Evans v. Sec’y, Dept. of Corrections, No. 11-14498: Eleventh Circuit Holds Florida’s Death Penalty Statute Constitutional
Florida’s criminal defense and criminal appeals attorneys who follow death penalty jurisprudence may be interested to know that the Eleventh Circuit has finally issued an opinion in Evans v. Sec’y, Dept. of Corrections, No. 11-14498, a case where the United States District Court for the Southern District of Florida found that Florida’s death penalty statute violated Ring v. Arizona, 536 U.S. 584 (2002). Not surprisingly, the Eleventh Circuit disagreed with the District Court, and reversed the grant of habeas relief on such basis.
In support of its holding that Florida’s death penalty statute does not violate Ring, the Court first noted that the United States Supreme Court has repeatedly held that Florida’s judge-based sentencing system does not violate either the 6th or 8th Amendments. See Evans, slip op. at pgs. 11-16 (citing Proffitt v. Florida, 428 U.S. 242 (1976); Spaziano v. Florida, 468 U.S. 447 (1984); Hildwin v. Florida, 490 U.S. 638 (1989); and, Porter v. McCollum, 558 U.S. 30, —, 130 S.Ct. 447, 453 (2009).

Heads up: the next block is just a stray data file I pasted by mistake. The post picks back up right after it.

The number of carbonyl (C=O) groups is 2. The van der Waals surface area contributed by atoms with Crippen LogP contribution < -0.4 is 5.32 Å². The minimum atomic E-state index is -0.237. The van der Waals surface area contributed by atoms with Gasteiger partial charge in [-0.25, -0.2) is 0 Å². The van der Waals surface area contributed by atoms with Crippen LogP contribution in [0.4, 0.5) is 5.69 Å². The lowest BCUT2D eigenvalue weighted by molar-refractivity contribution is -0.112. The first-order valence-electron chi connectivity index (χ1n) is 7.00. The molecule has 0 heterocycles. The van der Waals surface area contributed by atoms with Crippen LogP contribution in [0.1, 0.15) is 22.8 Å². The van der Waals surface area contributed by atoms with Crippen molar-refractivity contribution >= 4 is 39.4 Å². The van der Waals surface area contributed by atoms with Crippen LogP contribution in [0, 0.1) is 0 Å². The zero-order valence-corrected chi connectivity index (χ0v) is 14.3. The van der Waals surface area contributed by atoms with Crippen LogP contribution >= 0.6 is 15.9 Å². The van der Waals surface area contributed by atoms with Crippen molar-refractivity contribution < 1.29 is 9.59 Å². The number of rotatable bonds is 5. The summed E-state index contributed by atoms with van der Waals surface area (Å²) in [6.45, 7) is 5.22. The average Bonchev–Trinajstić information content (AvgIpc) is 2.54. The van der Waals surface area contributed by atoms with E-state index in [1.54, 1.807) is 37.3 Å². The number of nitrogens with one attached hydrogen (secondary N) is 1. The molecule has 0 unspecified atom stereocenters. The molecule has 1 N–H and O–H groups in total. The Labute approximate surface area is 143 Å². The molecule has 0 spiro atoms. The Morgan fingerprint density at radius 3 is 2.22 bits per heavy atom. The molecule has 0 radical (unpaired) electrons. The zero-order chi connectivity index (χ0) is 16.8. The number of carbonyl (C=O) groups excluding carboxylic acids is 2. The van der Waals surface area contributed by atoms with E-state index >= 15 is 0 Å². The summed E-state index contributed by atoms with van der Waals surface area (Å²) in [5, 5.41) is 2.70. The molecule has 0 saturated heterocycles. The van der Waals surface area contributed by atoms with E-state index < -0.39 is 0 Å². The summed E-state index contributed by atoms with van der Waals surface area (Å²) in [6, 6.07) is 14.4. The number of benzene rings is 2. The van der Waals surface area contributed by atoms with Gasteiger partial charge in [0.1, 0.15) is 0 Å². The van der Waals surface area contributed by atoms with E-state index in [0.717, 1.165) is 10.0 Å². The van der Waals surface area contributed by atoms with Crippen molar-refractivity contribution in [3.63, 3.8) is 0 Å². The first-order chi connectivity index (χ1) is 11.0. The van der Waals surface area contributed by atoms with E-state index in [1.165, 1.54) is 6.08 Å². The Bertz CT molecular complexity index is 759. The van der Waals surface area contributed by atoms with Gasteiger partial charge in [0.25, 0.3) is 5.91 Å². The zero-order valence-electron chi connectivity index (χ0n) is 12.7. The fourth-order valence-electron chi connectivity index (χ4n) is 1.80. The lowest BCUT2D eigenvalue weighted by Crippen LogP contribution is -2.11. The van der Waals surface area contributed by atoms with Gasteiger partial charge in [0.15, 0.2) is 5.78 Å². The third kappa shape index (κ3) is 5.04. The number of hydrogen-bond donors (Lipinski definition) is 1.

Second, the Court reasoned that the Florida death penalty statute differs from the Arizona death penalty statute at issue in Ring because a Florida jury renders an advisory verdict addressing the existence of aggravating circumstances, and because, inter alia, the sentencing judge must give the jury’s sentencing verdict “great weight” pursuant to Tedder v. State, 322 So. 2d 908, 910 (Fla. 1975). In discussing the differences between the Florida and Arizona death penalty statutes, the Eleventh Circuit also noted that in Ring and several other opinions, the United States Supreme Court has hinted that Florida’s death penalty scheme might pass constitutional muster. Evans, slip op. at pgs. 17-25 (citing Walton v. Arizona, 497 U.S. 639 (1990); Jones v. United States, 526 U.S. 227, 250–51 (1999); and Hildwin, 490 U.S. 638).
Finally, the Eleventh Circuit noted that although some United States Supreme Court jurisprudence may cast doubt on the constitutionality of Florida’s death penalty scheme, only the United States Supreme Court has the authority overrule its own decisions. See Evans, slip op., at pgs. 26-27 (collecting cases). In short, because Hildwin, 490 U.S. 638, is directly on point, and has never been overruled, the Eleventh Circuit stated that it is obligated to follow Hildwin. See Evans, slip op., pg. 30 (citing Hildwin, 490 U.S. at 640–41) (considering the procedures prescribed by Fla. Stat. § 921.141 (Supp. 1988) and holding that “the Sixth Amendment does not require that the specific findings authorizing the imposition of the sentence of death be made by the jury.”)